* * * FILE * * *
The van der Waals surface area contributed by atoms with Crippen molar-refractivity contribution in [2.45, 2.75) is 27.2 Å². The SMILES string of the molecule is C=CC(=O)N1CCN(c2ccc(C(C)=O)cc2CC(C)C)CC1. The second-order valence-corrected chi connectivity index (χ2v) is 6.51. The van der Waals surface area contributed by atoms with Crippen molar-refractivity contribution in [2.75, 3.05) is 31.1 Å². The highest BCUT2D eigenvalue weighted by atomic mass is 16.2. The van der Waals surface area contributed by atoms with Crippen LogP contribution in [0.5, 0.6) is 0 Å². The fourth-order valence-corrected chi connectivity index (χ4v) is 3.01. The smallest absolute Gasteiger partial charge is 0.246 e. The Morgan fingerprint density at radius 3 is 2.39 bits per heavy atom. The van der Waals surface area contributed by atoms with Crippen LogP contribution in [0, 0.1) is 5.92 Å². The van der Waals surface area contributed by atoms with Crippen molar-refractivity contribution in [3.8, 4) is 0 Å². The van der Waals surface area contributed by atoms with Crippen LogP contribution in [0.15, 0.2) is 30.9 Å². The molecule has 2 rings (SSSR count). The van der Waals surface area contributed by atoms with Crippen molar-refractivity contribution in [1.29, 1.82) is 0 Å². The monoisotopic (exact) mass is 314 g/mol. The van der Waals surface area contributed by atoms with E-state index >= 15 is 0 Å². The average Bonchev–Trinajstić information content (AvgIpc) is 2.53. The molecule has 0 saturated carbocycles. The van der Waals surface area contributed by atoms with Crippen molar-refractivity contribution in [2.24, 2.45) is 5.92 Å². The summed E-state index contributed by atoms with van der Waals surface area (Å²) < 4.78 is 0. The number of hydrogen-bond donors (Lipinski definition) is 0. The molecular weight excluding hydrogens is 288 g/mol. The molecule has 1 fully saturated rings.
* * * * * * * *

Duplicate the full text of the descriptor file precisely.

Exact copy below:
The van der Waals surface area contributed by atoms with Crippen molar-refractivity contribution in [2.45, 2.75) is 27.2 Å². The SMILES string of the molecule is C=CC(=O)N1CCN(c2ccc(C(C)=O)cc2CC(C)C)CC1. The second-order valence-corrected chi connectivity index (χ2v) is 6.51. The van der Waals surface area contributed by atoms with Crippen molar-refractivity contribution in [2.75, 3.05) is 31.1 Å². The highest BCUT2D eigenvalue weighted by atomic mass is 16.2. The van der Waals surface area contributed by atoms with Crippen LogP contribution in [0.5, 0.6) is 0 Å². The fourth-order valence-corrected chi connectivity index (χ4v) is 3.01. The smallest absolute Gasteiger partial charge is 0.246 e. The Morgan fingerprint density at radius 3 is 2.39 bits per heavy atom. The van der Waals surface area contributed by atoms with Crippen LogP contribution in [0, 0.1) is 5.92 Å². The van der Waals surface area contributed by atoms with Crippen molar-refractivity contribution in [3.8, 4) is 0 Å². The van der Waals surface area contributed by atoms with Crippen LogP contribution in [0.15, 0.2) is 30.9 Å². The molecule has 2 rings (SSSR count). The van der Waals surface area contributed by atoms with Crippen molar-refractivity contribution in [1.29, 1.82) is 0 Å². The monoisotopic (exact) mass is 314 g/mol. The van der Waals surface area contributed by atoms with E-state index >= 15 is 0 Å². The average Bonchev–Trinajstić information content (AvgIpc) is 2.53. The molecule has 0 saturated carbocycles. The van der Waals surface area contributed by atoms with Crippen molar-refractivity contribution in [2.24, 2.45) is 5.92 Å². The summed E-state index contributed by atoms with van der Waals surface area (Å²) < 4.78 is 0. The number of hydrogen-bond donors (Lipinski definition) is 0. The molecular weight excluding hydrogens is 288 g/mol. The molecule has 1 fully saturated rings.